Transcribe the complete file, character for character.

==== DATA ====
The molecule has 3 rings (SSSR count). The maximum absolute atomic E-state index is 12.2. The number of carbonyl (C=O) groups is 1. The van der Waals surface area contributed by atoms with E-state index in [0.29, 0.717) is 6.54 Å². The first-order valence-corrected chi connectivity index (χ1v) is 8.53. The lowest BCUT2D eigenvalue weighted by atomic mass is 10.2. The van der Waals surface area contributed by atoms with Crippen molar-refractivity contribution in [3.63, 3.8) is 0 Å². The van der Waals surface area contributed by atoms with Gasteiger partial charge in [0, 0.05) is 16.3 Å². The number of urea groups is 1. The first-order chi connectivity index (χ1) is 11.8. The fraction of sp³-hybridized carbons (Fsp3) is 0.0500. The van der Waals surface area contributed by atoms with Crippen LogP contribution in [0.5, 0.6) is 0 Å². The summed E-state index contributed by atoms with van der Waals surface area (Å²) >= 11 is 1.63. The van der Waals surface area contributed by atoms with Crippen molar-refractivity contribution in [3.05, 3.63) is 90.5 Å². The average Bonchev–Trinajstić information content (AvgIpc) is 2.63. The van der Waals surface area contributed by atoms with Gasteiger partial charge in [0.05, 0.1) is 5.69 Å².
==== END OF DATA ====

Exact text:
The molecule has 3 rings (SSSR count). The maximum absolute atomic E-state index is 12.2. The number of carbonyl (C=O) groups is 1. The van der Waals surface area contributed by atoms with E-state index in [0.29, 0.717) is 6.54 Å². The first-order valence-corrected chi connectivity index (χ1v) is 8.53. The lowest BCUT2D eigenvalue weighted by atomic mass is 10.2. The van der Waals surface area contributed by atoms with Crippen molar-refractivity contribution in [3.63, 3.8) is 0 Å². The van der Waals surface area contributed by atoms with Gasteiger partial charge in [0, 0.05) is 16.3 Å². The number of urea groups is 1. The first-order chi connectivity index (χ1) is 11.8. The fraction of sp³-hybridized carbons (Fsp3) is 0.0500. The van der Waals surface area contributed by atoms with Crippen LogP contribution in [0.5, 0.6) is 0 Å². The summed E-state index contributed by atoms with van der Waals surface area (Å²) >= 11 is 1.63. The van der Waals surface area contributed by atoms with Crippen molar-refractivity contribution in [3.05, 3.63) is 90.5 Å². The average Bonchev–Trinajstić information content (AvgIpc) is 2.63. The van der Waals surface area contributed by atoms with Gasteiger partial charge in [0.05, 0.1) is 5.69 Å².